Using nuclear power to generate hydrogen could help limit global warming and clean up heavy industries, a report has claimed. Hydrogen is rapidly turning into the holy grail for environmentalists and big oil companies alike, because the only by-product of its combustion is water. The government is committed to the UK achieving net zero carbon emissions by 2050. The report, by consultancy LucidCatalyst, claims that nuclear power could create hydrogen and “decarbonise aviation, shipping, cement and industry using … proven technologies”. For hydrogen to be affordable and clean, it says, the gas “must be generated from non-fossil sources, at a price which is competitive with cheap oil”. It reckons the cost of this transition globally would be about $17 trillion by 2050 — versus $70 trillion if renewables such as wind and solar power were used. The nuclear industry is on a last-ditch lobbying push as ministers prepare to publish a much-delayed energy white paper that will explain how they plan to cut emissions while keeping the lights on — as well as powering the growing fleet of electric cars. Companies including France’s EDF and Japan’s Hitachi have warned they will need state funds to support the construction of a new generation of nuclear plants. The Times reported last month that EDF was exploring plans to produce hydrogen or suck CO2 from the atmosphere using surplus power and heat from its proposed £20bn Sizewell C nuclear plant in Suffolk. Duncan Hawthorne, chief executive of Horizon Nuclear Power, which hopes to build Hitachi’s plant on Anglesey, said it would be a “destiny year for us”.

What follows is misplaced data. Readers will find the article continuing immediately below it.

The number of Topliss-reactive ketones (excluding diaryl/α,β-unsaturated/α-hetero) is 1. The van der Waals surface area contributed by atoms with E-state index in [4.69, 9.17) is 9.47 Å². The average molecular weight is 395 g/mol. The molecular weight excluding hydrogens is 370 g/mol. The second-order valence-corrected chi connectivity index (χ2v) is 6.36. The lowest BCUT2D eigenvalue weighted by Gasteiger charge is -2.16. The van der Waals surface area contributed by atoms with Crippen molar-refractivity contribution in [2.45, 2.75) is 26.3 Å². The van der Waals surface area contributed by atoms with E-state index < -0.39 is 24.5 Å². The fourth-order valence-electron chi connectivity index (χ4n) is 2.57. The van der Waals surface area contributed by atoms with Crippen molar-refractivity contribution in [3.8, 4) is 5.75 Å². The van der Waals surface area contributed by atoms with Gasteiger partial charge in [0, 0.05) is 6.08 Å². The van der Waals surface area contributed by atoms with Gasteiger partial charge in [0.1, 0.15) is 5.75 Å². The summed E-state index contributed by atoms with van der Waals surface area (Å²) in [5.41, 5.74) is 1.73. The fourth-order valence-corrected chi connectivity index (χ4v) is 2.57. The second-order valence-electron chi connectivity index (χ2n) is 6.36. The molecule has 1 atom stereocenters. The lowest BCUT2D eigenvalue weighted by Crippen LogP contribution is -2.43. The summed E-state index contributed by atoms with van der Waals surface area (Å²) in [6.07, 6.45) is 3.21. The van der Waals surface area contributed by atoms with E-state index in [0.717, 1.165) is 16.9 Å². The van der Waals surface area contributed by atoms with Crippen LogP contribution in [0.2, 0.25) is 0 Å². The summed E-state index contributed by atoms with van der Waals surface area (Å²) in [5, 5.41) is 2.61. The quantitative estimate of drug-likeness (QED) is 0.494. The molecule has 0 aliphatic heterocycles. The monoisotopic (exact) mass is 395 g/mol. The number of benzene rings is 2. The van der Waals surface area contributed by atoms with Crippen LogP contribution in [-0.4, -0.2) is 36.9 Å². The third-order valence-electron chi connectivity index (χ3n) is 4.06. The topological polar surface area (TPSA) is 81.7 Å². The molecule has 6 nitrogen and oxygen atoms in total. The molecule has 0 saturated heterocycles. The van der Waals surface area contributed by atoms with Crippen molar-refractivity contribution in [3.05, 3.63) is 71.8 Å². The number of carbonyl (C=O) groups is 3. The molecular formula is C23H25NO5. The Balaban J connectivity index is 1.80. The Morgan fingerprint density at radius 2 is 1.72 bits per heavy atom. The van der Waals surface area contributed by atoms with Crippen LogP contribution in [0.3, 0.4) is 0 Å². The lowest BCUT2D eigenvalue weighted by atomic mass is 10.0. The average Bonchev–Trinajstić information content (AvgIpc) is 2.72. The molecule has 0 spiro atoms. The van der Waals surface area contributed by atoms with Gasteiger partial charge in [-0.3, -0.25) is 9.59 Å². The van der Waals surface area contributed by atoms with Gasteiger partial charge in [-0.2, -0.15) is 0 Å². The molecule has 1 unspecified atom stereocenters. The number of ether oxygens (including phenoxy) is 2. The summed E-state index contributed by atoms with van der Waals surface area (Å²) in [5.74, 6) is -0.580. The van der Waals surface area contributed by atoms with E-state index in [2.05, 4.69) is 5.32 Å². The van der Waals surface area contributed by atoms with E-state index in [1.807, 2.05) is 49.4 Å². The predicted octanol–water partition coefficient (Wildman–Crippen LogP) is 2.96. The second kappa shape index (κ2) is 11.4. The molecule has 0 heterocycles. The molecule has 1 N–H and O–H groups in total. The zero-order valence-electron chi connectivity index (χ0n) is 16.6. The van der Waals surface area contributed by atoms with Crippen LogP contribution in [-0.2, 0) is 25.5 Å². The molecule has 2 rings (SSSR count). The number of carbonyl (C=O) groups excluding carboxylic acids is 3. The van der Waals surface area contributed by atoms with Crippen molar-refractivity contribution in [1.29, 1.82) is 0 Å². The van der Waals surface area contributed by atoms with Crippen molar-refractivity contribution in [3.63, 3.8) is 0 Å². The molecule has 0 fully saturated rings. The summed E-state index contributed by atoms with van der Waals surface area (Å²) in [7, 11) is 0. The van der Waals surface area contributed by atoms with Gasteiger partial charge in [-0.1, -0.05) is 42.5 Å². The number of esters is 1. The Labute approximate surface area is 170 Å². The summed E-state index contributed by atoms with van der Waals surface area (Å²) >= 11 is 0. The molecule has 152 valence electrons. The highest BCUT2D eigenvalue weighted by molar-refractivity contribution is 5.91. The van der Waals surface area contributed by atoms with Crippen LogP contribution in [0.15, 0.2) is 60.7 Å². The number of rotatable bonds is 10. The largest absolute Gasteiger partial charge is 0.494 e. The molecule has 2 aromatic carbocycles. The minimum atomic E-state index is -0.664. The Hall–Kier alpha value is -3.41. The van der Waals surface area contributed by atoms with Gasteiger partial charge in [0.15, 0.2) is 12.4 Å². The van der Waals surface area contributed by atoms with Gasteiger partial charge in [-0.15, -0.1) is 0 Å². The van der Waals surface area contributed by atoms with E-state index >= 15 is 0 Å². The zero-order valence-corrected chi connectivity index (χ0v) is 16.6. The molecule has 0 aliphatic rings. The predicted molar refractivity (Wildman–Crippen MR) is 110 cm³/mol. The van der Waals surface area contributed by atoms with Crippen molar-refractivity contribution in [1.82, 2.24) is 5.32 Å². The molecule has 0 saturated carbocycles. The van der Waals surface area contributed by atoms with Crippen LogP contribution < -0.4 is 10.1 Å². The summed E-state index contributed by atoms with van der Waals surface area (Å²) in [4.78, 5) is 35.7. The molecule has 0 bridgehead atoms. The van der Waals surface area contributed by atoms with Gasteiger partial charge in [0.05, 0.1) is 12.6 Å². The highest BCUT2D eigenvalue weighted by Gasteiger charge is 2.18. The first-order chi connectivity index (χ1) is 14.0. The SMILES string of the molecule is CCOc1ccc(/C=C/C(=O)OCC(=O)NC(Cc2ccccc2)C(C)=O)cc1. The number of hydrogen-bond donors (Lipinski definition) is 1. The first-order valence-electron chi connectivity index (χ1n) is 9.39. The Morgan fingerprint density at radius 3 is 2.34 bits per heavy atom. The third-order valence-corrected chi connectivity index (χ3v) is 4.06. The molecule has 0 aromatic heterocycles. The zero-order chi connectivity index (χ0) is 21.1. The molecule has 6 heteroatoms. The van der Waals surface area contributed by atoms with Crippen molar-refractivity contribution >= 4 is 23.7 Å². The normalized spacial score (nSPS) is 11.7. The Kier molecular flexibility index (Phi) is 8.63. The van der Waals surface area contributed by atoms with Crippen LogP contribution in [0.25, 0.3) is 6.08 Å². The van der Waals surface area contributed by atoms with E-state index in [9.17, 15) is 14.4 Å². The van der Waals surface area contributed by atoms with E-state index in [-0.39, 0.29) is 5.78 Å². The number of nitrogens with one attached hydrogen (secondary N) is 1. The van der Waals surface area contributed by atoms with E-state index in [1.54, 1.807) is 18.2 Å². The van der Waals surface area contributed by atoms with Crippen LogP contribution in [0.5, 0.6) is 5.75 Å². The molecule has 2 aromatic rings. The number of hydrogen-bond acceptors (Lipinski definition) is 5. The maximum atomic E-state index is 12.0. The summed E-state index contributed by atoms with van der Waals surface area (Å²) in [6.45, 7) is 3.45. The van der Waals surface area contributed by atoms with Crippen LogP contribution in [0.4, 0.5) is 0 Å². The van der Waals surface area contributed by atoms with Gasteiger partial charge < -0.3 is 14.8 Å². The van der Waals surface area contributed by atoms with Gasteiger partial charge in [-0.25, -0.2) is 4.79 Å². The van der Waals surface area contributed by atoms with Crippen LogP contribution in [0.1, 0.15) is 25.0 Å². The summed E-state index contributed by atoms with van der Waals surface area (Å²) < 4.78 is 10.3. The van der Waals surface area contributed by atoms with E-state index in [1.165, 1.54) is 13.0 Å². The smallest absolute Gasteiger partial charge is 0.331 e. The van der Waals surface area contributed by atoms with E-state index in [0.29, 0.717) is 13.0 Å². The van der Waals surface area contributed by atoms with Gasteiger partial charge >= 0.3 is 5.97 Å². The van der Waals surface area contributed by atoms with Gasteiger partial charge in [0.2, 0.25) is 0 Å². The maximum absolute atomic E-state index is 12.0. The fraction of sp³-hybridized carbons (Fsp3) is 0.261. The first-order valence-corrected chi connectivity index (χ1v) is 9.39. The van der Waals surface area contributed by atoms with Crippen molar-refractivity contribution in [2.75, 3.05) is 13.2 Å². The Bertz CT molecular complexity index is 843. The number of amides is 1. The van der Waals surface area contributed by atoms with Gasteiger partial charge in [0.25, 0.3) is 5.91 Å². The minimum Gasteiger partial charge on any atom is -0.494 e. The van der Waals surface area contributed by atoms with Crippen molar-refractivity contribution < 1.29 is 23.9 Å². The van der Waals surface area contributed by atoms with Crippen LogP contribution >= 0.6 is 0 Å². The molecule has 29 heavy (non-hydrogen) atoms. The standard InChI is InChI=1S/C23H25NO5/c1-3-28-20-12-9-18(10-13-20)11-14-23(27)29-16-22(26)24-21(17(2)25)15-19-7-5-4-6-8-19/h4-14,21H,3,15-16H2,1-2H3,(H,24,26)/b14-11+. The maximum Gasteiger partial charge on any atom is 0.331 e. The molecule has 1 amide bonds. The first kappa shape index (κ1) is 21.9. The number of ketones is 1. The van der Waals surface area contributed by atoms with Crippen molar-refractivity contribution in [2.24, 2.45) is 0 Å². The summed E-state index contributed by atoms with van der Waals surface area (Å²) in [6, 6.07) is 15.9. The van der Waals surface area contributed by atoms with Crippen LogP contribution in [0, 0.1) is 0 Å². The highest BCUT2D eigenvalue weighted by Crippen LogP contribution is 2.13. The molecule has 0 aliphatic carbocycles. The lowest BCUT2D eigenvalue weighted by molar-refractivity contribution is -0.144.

Times 13th Sept 2020 read more »